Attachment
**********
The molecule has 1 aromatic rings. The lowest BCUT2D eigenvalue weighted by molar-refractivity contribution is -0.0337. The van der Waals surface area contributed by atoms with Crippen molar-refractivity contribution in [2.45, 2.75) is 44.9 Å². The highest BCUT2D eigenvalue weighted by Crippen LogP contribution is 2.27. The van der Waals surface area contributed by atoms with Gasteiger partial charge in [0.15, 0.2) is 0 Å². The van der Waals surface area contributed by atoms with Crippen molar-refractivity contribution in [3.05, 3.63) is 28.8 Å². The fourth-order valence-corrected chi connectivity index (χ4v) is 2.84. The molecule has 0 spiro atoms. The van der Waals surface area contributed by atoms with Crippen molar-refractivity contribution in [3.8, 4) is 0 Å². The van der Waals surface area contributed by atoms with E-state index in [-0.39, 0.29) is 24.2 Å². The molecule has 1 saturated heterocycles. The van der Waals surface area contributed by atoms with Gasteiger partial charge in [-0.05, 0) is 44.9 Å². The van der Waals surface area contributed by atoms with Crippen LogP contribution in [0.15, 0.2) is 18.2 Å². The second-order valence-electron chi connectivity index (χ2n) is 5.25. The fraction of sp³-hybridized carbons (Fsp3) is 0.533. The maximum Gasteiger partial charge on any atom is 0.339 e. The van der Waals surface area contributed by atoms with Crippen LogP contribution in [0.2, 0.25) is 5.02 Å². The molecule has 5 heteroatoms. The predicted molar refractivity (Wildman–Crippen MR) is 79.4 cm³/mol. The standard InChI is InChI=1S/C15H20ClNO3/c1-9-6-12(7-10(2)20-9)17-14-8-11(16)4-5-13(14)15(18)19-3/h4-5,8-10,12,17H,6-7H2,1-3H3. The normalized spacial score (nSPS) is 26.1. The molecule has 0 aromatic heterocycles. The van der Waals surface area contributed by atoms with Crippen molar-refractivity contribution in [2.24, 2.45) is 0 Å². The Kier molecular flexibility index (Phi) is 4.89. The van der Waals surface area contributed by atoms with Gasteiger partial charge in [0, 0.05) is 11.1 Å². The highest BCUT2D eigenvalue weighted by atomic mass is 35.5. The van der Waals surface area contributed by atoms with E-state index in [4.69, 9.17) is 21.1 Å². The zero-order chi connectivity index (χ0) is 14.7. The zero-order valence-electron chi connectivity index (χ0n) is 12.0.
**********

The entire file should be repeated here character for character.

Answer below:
The molecule has 1 aromatic rings. The lowest BCUT2D eigenvalue weighted by molar-refractivity contribution is -0.0337. The van der Waals surface area contributed by atoms with Crippen molar-refractivity contribution in [2.45, 2.75) is 44.9 Å². The highest BCUT2D eigenvalue weighted by Crippen LogP contribution is 2.27. The van der Waals surface area contributed by atoms with Gasteiger partial charge in [0.15, 0.2) is 0 Å². The van der Waals surface area contributed by atoms with Crippen molar-refractivity contribution in [3.05, 3.63) is 28.8 Å². The fourth-order valence-corrected chi connectivity index (χ4v) is 2.84. The molecule has 0 spiro atoms. The van der Waals surface area contributed by atoms with Crippen molar-refractivity contribution in [3.8, 4) is 0 Å². The van der Waals surface area contributed by atoms with E-state index in [-0.39, 0.29) is 24.2 Å². The molecule has 1 saturated heterocycles. The van der Waals surface area contributed by atoms with Gasteiger partial charge in [-0.05, 0) is 44.9 Å². The van der Waals surface area contributed by atoms with Crippen LogP contribution in [0.15, 0.2) is 18.2 Å². The second-order valence-electron chi connectivity index (χ2n) is 5.25. The fraction of sp³-hybridized carbons (Fsp3) is 0.533. The maximum Gasteiger partial charge on any atom is 0.339 e. The van der Waals surface area contributed by atoms with Crippen LogP contribution in [0.2, 0.25) is 5.02 Å². The molecule has 5 heteroatoms. The predicted molar refractivity (Wildman–Crippen MR) is 79.4 cm³/mol. The standard InChI is InChI=1S/C15H20ClNO3/c1-9-6-12(7-10(2)20-9)17-14-8-11(16)4-5-13(14)15(18)19-3/h4-5,8-10,12,17H,6-7H2,1-3H3. The normalized spacial score (nSPS) is 26.1. The molecule has 0 aromatic heterocycles. The van der Waals surface area contributed by atoms with Crippen molar-refractivity contribution in [2.24, 2.45) is 0 Å². The Kier molecular flexibility index (Phi) is 4.89. The van der Waals surface area contributed by atoms with Gasteiger partial charge in [0, 0.05) is 11.1 Å². The highest BCUT2D eigenvalue weighted by atomic mass is 35.5. The van der Waals surface area contributed by atoms with E-state index in [4.69, 9.17) is 21.1 Å². The zero-order chi connectivity index (χ0) is 14.7. The zero-order valence-electron chi connectivity index (χ0n) is 12.0.